Room: Exhibit Hall | Forum 7
Purpose: To investigate and quantify the sensitivity of intracranial, dynamically collimated proton therapy (DCPT) treatments using a Dynamic Collimation System (DCS).
Methods: A set of intracranial treatments were planned with an in-house planning system capable of modeling asymmetric proton beamlets resulting from the DCS. These nominal plans were each modified to reflect the estimated uncertainties in beam spot placement, collimation rod positioning accuracy during translation, and the alignment of the DCS during mounting. Each offset was represented using a normally distributed random variable with a standard deviation of 0.25 mm. The resulting coverage was recalculated to quantify the changes in the PTV homogeneity, conformity, and the surrounding OAR sparing.
Results: Shifts in the DCS alignment resulted larger PTV coverage changes than random offsets in beamspot and collimation rod position accuracy. The magnitude of these dosimetric changes can be minimized by prohibiting collimator positions near a beamlet's central axis. This results from the fact that proton fluence and the resulting dose distribution are sensitive to small positional changes in the collimator when near the beamlet central axis. This sensitivity decreases as a function of collimator distance from the central axis. The combination of potential offsets was found to change the PTV D95% of a 50 Gy chordoma treatment plan by as much as 3.16 Gy if the minimum allowable off-axis collimator distance was restricted to 0.5 mm. Increasing this distance to 1.5 mm reduced potential changes in the PTV D95% to within 0.45 Gy.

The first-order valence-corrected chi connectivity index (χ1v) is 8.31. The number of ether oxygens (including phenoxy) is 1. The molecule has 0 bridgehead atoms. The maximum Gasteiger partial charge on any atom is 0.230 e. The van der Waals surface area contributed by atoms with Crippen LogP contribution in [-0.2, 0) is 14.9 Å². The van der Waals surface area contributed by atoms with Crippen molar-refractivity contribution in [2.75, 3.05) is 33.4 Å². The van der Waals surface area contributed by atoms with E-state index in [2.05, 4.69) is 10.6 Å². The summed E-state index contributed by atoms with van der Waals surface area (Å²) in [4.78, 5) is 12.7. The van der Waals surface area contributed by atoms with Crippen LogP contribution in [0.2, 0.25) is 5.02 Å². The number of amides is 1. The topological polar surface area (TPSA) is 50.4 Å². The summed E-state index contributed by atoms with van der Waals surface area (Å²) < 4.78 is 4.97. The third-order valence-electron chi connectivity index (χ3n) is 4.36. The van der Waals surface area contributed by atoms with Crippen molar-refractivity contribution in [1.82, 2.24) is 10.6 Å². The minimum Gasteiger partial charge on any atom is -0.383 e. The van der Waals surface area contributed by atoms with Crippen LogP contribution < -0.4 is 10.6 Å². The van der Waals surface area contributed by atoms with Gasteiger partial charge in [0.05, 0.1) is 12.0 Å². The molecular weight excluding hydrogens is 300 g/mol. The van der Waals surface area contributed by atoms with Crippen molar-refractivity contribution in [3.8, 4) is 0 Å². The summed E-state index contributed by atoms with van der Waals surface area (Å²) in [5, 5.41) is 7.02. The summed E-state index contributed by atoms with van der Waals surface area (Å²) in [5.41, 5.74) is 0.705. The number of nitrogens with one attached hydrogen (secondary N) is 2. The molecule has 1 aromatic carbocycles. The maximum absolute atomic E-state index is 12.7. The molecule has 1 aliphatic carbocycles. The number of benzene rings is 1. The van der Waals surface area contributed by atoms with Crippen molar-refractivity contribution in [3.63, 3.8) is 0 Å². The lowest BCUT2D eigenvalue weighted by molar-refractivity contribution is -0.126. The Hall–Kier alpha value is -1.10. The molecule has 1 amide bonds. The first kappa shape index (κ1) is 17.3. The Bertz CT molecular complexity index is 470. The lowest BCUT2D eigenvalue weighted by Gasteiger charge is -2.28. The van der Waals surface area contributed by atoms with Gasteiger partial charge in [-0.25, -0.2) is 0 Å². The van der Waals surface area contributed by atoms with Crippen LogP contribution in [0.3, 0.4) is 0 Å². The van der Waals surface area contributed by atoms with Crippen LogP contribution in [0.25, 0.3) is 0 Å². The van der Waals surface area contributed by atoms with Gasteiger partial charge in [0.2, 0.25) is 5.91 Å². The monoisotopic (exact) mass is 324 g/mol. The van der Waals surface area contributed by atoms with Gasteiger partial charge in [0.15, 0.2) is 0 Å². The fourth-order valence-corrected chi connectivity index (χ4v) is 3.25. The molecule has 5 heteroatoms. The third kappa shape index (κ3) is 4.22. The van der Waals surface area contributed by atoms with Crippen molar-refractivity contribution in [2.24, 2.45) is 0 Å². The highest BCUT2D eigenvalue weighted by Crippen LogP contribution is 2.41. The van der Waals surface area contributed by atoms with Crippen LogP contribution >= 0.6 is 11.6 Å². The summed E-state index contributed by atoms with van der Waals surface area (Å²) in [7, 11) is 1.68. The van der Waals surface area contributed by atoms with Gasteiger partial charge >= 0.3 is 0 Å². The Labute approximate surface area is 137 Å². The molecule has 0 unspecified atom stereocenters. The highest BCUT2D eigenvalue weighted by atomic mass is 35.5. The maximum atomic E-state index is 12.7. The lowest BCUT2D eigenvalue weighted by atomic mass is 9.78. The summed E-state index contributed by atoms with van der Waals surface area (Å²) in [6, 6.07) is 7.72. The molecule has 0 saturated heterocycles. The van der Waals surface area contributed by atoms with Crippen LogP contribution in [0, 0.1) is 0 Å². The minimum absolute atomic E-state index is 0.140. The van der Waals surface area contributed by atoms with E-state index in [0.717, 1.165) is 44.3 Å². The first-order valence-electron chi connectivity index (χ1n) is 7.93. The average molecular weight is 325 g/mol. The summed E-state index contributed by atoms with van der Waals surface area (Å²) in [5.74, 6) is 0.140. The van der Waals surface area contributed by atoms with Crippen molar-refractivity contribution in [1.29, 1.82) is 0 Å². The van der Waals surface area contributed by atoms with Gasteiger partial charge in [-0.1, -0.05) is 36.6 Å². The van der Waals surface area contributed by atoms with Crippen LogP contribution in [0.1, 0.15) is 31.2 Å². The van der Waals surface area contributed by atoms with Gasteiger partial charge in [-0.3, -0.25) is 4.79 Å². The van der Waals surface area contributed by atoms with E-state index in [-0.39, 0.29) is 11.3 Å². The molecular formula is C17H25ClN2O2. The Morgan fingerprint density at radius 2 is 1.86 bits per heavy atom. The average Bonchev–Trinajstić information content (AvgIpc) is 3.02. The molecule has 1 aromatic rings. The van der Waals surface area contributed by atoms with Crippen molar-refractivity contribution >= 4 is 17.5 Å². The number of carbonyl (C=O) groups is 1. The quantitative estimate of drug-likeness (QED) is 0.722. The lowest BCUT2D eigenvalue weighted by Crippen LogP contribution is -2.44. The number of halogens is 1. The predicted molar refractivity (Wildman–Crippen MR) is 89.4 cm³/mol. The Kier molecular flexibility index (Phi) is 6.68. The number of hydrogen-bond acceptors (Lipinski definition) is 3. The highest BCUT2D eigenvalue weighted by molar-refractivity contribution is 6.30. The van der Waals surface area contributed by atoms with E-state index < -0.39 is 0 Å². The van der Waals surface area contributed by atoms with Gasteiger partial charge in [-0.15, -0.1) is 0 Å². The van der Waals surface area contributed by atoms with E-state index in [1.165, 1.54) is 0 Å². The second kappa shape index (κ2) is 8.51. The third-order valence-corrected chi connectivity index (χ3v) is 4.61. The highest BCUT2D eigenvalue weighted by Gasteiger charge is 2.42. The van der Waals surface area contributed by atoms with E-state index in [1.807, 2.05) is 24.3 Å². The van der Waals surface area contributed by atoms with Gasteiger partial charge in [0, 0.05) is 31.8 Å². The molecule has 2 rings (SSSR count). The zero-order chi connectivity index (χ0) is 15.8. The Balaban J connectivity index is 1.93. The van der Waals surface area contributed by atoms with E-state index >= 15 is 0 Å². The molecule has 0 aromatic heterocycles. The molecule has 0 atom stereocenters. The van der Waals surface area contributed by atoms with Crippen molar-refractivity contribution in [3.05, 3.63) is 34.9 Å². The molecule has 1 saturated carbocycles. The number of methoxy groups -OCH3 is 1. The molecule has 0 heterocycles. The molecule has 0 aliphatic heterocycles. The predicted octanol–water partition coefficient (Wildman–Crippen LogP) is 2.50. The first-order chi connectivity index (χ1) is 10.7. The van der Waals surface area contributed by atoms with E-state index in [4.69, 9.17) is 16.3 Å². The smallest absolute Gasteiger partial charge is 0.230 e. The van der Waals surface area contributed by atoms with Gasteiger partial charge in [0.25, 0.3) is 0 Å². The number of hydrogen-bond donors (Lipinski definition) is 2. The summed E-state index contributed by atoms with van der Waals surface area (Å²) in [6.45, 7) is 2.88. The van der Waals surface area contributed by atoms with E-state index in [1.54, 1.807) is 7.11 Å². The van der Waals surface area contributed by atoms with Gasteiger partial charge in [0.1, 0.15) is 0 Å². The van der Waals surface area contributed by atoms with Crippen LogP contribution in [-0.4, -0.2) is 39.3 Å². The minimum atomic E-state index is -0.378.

Conclusion: Increasing the minimum allowable off-axis collimator distance improves the robustness of a DCPT plan. However, this comes at the cost of reducing the degree of healthy tissue sparing achievable. An acceptable balance between these parameters is still under investigation to mitigate the effects of systematic and random errors while maintaining a high dose conformity.